This blog was written by Peter Kettlewell:

For nine years of the previous decade, my own research took a back-seat whilst I devoted most of my working time to helping develop research at a small, specialist university. At that time, we were a University College, and the newly-appointed Principal (later Vice-Chancellor) recognised that research would need to expand in order to support the strategic aim of becoming a University – among other reasons this would avoid the confusion overseas about the educational level of a University College. Because most of the QR allocation from HEFCE (now Research England) was already budgeted for e.g. on salaries of research support staff, the only practical way to grow research was through external income. So a major focus was on working with staff to increase the number and quality of contract and grant applications, as well as further developing support for Principal Investigators. During this time, external research income rose sevenfold. 

The role involved supporting about 100 research-active academic staff at a very wide range of levels, from lecturers with a Bachelor’s degree keen to get funding for their own part-time PhD study, to Professors with extensive funding track-records. I also engaged with research directors, academics and their research support staff in many other universities in the UK and in a wide range of other countries. Since we already had a good track-record with industry funding, researchers in businesses were a crucial link. I supported many small and large funding applications, which allowed me to see what makes a researcher successful with grant applications. These ranged from a few hundred pounds travel grant for attending a workshop to a five year multi-national €18 million project.

What did I learn about success with funding? Achieving the award of a large grant seems to require a strategy of working in a very trendy and fast-developing subject. This will be in an area which many governments have identified as a priority for long-term economic development and inevitably already involving many researchers around the world. An example might be integration of robotics, sensors and data to find solutions to widespread problems and drive economic productivity.

Success in this very competitive environment needs a researcher, not only with a novel idea, but with a skill set that makes them stand out from the crowd. The main skills are probably those involved in leadership in any sphere, and include:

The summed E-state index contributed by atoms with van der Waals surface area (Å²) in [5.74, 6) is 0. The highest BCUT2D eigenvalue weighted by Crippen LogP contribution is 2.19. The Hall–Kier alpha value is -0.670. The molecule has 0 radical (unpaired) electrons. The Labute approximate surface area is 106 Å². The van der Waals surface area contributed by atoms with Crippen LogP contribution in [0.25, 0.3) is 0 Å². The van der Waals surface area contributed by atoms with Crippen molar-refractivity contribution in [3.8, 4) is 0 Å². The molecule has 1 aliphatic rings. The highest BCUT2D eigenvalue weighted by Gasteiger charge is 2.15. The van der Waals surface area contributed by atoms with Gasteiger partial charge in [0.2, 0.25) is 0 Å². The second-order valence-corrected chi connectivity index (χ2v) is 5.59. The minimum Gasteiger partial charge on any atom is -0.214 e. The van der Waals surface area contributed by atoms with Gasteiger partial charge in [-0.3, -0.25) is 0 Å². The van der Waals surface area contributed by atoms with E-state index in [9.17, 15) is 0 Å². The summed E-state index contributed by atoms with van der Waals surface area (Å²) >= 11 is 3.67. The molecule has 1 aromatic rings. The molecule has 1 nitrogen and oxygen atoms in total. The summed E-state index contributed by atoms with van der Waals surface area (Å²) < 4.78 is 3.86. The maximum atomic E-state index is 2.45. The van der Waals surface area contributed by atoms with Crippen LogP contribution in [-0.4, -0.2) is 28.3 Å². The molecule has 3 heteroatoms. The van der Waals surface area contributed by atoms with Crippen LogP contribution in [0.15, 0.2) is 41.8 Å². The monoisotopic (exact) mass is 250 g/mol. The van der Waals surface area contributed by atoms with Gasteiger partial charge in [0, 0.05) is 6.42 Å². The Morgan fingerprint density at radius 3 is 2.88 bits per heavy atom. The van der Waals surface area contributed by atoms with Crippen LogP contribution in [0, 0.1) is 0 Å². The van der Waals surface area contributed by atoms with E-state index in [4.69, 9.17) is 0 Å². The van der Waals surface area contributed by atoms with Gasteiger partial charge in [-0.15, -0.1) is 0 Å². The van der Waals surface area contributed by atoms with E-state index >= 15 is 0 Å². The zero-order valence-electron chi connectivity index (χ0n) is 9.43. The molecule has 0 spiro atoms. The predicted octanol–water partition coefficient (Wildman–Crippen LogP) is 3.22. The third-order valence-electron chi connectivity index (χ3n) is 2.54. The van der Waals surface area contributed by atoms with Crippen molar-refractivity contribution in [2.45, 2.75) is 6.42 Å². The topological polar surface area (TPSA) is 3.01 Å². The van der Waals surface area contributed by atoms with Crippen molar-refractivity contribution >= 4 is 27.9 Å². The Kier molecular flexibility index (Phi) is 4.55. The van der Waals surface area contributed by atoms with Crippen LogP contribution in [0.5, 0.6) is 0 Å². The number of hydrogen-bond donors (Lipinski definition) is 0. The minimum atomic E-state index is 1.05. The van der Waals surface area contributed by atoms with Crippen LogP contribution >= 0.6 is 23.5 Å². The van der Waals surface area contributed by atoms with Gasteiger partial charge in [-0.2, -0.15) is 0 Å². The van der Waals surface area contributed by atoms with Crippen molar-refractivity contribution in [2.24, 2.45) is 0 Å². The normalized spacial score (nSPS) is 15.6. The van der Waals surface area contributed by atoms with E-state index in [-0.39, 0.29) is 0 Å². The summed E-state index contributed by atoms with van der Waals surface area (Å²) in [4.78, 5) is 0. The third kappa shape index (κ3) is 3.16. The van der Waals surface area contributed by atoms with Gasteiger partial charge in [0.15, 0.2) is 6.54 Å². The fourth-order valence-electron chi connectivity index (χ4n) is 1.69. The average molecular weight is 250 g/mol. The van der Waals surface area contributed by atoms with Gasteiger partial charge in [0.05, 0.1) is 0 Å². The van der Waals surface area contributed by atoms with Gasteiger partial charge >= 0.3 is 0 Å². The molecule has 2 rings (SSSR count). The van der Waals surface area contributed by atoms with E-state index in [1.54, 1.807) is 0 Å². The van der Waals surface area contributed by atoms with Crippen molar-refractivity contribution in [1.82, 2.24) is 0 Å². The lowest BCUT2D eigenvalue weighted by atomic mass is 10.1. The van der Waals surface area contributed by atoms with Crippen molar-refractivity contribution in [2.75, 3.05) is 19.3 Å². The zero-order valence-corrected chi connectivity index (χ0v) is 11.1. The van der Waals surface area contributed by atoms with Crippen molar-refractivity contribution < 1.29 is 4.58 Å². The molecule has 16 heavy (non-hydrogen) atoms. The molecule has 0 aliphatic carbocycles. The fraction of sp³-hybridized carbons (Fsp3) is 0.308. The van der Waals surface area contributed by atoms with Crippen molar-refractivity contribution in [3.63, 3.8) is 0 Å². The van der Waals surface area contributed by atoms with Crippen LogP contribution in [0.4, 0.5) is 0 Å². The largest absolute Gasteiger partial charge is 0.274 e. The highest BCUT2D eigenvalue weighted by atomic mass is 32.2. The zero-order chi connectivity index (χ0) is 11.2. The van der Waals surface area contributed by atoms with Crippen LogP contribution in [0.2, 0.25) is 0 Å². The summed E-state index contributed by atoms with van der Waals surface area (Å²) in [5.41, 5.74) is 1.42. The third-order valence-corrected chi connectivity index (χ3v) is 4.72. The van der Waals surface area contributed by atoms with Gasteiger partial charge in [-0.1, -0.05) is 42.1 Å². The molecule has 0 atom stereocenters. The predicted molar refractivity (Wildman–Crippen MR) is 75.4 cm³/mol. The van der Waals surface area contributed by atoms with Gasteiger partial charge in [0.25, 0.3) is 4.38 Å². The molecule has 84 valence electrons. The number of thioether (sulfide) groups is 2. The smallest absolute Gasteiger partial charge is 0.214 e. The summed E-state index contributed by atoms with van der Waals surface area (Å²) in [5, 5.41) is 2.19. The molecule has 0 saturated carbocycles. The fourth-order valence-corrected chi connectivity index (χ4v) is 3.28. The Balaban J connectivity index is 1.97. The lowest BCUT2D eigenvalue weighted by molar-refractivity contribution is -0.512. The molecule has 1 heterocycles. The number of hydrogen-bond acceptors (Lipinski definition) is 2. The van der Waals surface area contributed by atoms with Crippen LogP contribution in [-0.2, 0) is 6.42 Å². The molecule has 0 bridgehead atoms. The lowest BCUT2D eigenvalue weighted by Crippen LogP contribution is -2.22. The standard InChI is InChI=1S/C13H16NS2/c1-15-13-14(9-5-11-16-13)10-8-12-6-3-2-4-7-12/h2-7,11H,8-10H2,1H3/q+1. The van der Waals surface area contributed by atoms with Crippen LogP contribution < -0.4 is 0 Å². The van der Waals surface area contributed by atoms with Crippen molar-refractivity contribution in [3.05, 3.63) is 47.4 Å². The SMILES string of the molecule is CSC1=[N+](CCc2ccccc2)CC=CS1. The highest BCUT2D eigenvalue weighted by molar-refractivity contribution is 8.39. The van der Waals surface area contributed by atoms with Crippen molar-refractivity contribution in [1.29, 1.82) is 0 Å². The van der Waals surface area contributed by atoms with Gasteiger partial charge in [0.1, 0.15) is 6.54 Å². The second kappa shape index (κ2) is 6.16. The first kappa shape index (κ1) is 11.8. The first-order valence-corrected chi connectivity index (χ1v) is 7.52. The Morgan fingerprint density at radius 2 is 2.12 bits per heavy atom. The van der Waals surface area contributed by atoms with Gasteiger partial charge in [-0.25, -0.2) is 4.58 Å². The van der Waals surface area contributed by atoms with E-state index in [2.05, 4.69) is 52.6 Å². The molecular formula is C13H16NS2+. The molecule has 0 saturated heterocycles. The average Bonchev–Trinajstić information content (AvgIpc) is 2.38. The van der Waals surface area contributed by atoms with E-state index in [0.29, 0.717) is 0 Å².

 Articulating a clear vision. This vision has to use simple jargon-free English so that a wide range of disciplinary backgrounds can understand it. It has to inspire the desired collaborators to join the consortium and the grant reviewers to believe it worthy of investigation.

 Formulating a pragmatic workplan. This must convince reviewers that it is the best way to achieve the vision for the resources requested.

 Building long-term relationships. Good social skills and emotional intelligence are the key to bringing on-board the best potential collaborators and to networking with influential funders and policymakers.

 Listening to others, assessing their views, and incorporating the best suggestions into the vision and plan

 Persisting – treating failure as a learning experience, not a demotivator, to help improve the project ideas and to plan for the next grant application.


The combination of all these skills may take many years to develop, and for those yet to develop all these skills, an alternative strategy can be equally successful with small grants. This is the opposite approach to the above, and involves keeping well away from the trendy topics and working in a niche area where there is little or no competition. It is important that the researcher has good grounds for the belief that the niche topic will one day be recognised by many as very significant.

The important skill is then finding a funder who can be persuaded by the proposal to share this belief. This approach possibly requires more persistence to keep going when no-one else thinks the subject is of interest or value, until a funder can be persuaded. Now that I have stepped down from my Research Co-ordinator role, I am focusing on my own research. Unlike most earlier career stage researchers, I don’t need to bring in a lot of money from large grants to support most of my salary, because I have the luxury of pensions. So I can safely follow my niche interests and adopt the second strategy.


Peter Kettlewell is a professor in the Agriculture and Environment Department at Harper Adams University.